to be in the best interests of the nation. these are the leaders and lawmakers who have throughout their tenure in public office demonstrated the capacity to guide and lead our nation towards a common purpose. they speak not only to the highest aspirations of our people, but also to the strength and endurance of the institutions that serve our democracy.
vice president joe biden is indisputably one of those individuals and leaders. [applause] over more than four decades he served as the united states senator and as vice president of the united states. his political courage enables him to overcome differences and help govern a diverse nation, often during deeply partisan times. joe biden is a negotiator. he is a dealmaker. he is, in the highest meaning of the word, a legislator with a legislative record that is surpassed by very few, if any, of the 2000 men and women who
serve in the united states senate since our nation's founding. this is the joe biden i have had the great privilege of knowing, of working with, and of calling a close and dear friend. i am proud to join bob dole in presenting this congressional patriot award to vice president joe biden. i would like, now, to say just a word about senator joe, who will join me, who will say a few words before joe receives the award and responds. i want to tell 2 stories about senator dole and me. one serious, one not so serious. on the day i was elected senate majority leader, the first person that i called was bob dole, who was then the
republican leader. i asked if i could come to see him. he agreed. i walked a few steps down the senate corridor to bob's office. i said to him that he had men in the congress for more than a quarter century. i have been there for just a few years, so he knew more about the senate in his little finger than i would ever know. i said i had been out long enough to know that the senate is a very difficult place to manage. if there is not trust between the leaders, in my judgment, impossible to manage effectively. i said to him that i have come here to tell you how i intend to behave towards you, and ask if you will behave in the same way
towards me. i set forth the most basic and fundamental principles of fair play, openness, and decency. bob was delighted. we shook hands. not once, ever, to this moment has a harsh word ever passed between bob dole and me, in public or in private. [applause] we disagreed often. we negotiated vigorously almost every working day. when we couldn't reach an agreement, which was frequent, we let the senate decide the issue. while we stood in the senate and debated strongly for opposing points of view, we never made it personal. i believe that is the proper way to conduct business in the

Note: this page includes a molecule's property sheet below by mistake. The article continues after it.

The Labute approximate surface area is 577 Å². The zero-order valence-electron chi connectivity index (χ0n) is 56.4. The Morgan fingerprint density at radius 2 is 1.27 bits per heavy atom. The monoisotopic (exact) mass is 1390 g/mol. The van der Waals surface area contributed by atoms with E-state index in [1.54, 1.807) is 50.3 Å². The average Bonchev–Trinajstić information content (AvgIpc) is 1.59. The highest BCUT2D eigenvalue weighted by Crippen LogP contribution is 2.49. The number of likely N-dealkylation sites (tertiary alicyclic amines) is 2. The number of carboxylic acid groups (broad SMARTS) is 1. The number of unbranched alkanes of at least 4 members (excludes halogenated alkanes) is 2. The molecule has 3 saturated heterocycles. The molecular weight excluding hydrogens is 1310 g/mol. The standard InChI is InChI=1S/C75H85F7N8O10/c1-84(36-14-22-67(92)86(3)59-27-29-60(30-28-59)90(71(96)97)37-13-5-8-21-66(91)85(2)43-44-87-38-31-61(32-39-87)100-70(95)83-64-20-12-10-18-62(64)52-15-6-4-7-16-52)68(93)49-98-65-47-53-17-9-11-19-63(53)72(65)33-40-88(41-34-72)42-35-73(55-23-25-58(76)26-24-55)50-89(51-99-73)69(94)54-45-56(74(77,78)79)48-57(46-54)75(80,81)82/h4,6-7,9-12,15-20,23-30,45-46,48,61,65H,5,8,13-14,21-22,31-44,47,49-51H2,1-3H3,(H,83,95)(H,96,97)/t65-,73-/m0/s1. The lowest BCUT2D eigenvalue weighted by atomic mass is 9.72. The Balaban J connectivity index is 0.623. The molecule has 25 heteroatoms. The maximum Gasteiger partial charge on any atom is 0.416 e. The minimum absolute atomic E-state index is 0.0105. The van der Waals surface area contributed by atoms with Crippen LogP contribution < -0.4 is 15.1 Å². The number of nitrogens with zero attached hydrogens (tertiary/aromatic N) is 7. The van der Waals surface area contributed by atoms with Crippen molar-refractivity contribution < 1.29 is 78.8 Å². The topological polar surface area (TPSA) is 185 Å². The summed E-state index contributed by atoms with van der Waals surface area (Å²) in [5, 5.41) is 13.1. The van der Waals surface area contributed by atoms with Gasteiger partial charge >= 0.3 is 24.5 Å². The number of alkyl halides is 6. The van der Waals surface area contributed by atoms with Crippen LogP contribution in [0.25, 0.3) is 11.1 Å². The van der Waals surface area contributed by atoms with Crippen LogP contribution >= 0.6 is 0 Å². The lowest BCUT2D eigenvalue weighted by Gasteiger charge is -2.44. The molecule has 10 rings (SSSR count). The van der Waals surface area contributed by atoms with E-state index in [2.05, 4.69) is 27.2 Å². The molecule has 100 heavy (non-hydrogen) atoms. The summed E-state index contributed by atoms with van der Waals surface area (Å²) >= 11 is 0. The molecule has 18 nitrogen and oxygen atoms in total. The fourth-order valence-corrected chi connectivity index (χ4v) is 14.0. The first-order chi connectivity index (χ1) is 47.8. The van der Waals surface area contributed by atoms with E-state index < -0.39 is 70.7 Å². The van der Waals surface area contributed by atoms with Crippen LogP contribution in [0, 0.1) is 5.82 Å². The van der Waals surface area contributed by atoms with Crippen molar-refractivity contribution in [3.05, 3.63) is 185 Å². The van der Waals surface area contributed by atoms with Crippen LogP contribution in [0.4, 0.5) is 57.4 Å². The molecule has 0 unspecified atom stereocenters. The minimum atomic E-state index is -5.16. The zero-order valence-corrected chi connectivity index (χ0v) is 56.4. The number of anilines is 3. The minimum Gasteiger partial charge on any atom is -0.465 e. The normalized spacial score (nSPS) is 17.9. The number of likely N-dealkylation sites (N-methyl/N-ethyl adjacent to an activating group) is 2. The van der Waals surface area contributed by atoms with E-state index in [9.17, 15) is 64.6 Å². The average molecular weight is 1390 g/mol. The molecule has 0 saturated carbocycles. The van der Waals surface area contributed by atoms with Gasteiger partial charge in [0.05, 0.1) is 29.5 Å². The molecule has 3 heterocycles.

senate and in our democracy. i'm deeply grateful to bob dole for treating me in that manner during the six years that we served as leaders together. [applause] i was rewarded for that in many ways. i will tell you the second story. after i retired from the senate i joined the law firm. they gave me a not bad but fairly small office, no staff. couple years later, bob decided to join a law firm. the firm encouraged me to talk to him. he came. they gave him an entire floor of the office building. six separate offices in addition to his palatial corner office overlooking the park.
that bothered me. what really bothered me was that he had a separate office for his dog. known as "the leader." his dog's office was bigger than mine. at a firm meeting i complained about this. bob dole's response was, that dog has been a leader long before you were leader. i learned then never to challenge bob dole. ladies and gentlemen, my dear friend, joe biden's dear friend, a great national and congressional leader, bob dole. [applause] >> thank you, very much. does this thing work? i'm happy to see a few of my clients came out to see me. i know the former senator's in
the audience somewhere. and the former leader that had to clean up the mess after i left. we, george and i, are honored to be on the same platform. i asked joe, how should i call you? he said "call me joe." i didn't know if it was mr. vice president or whatever, candidate for 2020 -- [cheers and applause] i got a call from president trump before i left and he said do not say too many good things about biden, he may run against me later on. joe biden is a special guy, as senator mitchell has already
pointed out. george mitchell, i, and tom daschle is out there somewhere, we are all great friends. the thing that george said that i want to underscore, once you trust one another, and the people in the audience hopefully all trust one another and have a relationship, when you trust someone, i could go to george and say if i get my guys to go this way little, could you get yours to come this way a little? he would check out, we would come back, and many times we found a compromise. the one thing we didn't do was read about it in the morning paper. we had this trust. we really respected each other. we knew what we told each other was private. we got a lot done.
i see a little of that creeping up in the congress, and i hope it continues to grow. george mitchell, he, tom daschle, robert byrd -- i remember robert byrd saying "i'm not sure i can work with you, you are too partisan." i said, "robert, they don't elect nonpartisan leaders." 30 days later he came around and said we will get along fine. i must say, working with robert byrd, george mitchell, tom daschle, three wonderful men who had integrity to the bone. we understood each other. like george said, when we couldn't agree we had to vote. sometimes we had filibusters. we did have our differences. we never went out and told the